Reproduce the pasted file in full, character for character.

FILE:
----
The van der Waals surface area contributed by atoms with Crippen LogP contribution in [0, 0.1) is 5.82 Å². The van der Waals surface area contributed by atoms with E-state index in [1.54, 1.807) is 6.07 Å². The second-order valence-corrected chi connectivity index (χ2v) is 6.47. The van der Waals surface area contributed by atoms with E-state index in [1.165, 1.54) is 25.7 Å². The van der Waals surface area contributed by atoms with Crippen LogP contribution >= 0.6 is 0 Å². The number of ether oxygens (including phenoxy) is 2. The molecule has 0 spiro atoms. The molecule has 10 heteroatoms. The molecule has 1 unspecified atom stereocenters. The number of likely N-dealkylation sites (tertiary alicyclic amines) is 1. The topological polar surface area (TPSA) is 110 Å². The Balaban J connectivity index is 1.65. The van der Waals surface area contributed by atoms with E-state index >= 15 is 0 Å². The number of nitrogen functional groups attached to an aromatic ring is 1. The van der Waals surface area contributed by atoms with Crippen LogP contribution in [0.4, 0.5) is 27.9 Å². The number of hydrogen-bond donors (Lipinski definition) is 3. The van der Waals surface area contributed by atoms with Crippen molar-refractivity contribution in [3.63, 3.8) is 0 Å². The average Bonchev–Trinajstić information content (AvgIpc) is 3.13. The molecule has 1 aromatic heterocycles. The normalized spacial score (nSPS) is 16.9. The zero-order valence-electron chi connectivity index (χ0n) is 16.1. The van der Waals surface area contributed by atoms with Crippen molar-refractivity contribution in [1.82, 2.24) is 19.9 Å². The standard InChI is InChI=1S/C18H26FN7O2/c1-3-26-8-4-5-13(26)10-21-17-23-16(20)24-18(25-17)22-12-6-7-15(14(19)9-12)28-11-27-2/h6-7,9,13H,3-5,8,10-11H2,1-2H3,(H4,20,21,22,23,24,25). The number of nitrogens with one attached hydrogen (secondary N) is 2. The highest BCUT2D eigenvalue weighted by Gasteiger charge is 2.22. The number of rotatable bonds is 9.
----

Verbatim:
The van der Waals surface area contributed by atoms with Crippen LogP contribution in [0, 0.1) is 5.82 Å². The van der Waals surface area contributed by atoms with E-state index in [1.54, 1.807) is 6.07 Å². The second-order valence-corrected chi connectivity index (χ2v) is 6.47. The van der Waals surface area contributed by atoms with E-state index in [1.165, 1.54) is 25.7 Å². The van der Waals surface area contributed by atoms with Crippen LogP contribution >= 0.6 is 0 Å². The number of ether oxygens (including phenoxy) is 2. The molecule has 0 spiro atoms. The molecule has 10 heteroatoms. The molecule has 1 unspecified atom stereocenters. The number of likely N-dealkylation sites (tertiary alicyclic amines) is 1. The topological polar surface area (TPSA) is 110 Å². The Balaban J connectivity index is 1.65. The van der Waals surface area contributed by atoms with E-state index >= 15 is 0 Å². The number of nitrogen functional groups attached to an aromatic ring is 1. The van der Waals surface area contributed by atoms with Crippen LogP contribution in [0.4, 0.5) is 27.9 Å². The number of hydrogen-bond donors (Lipinski definition) is 3. The van der Waals surface area contributed by atoms with Crippen molar-refractivity contribution in [3.63, 3.8) is 0 Å². The average Bonchev–Trinajstić information content (AvgIpc) is 3.13. The molecule has 1 aromatic heterocycles. The normalized spacial score (nSPS) is 16.9. The zero-order valence-electron chi connectivity index (χ0n) is 16.1. The van der Waals surface area contributed by atoms with Crippen molar-refractivity contribution in [1.82, 2.24) is 19.9 Å². The standard InChI is InChI=1S/C18H26FN7O2/c1-3-26-8-4-5-13(26)10-21-17-23-16(20)24-18(25-17)22-12-6-7-15(14(19)9-12)28-11-27-2/h6-7,9,13H,3-5,8,10-11H2,1-2H3,(H4,20,21,22,23,24,25). The number of nitrogens with one attached hydrogen (secondary N) is 2. The highest BCUT2D eigenvalue weighted by Gasteiger charge is 2.22. The number of rotatable bonds is 9.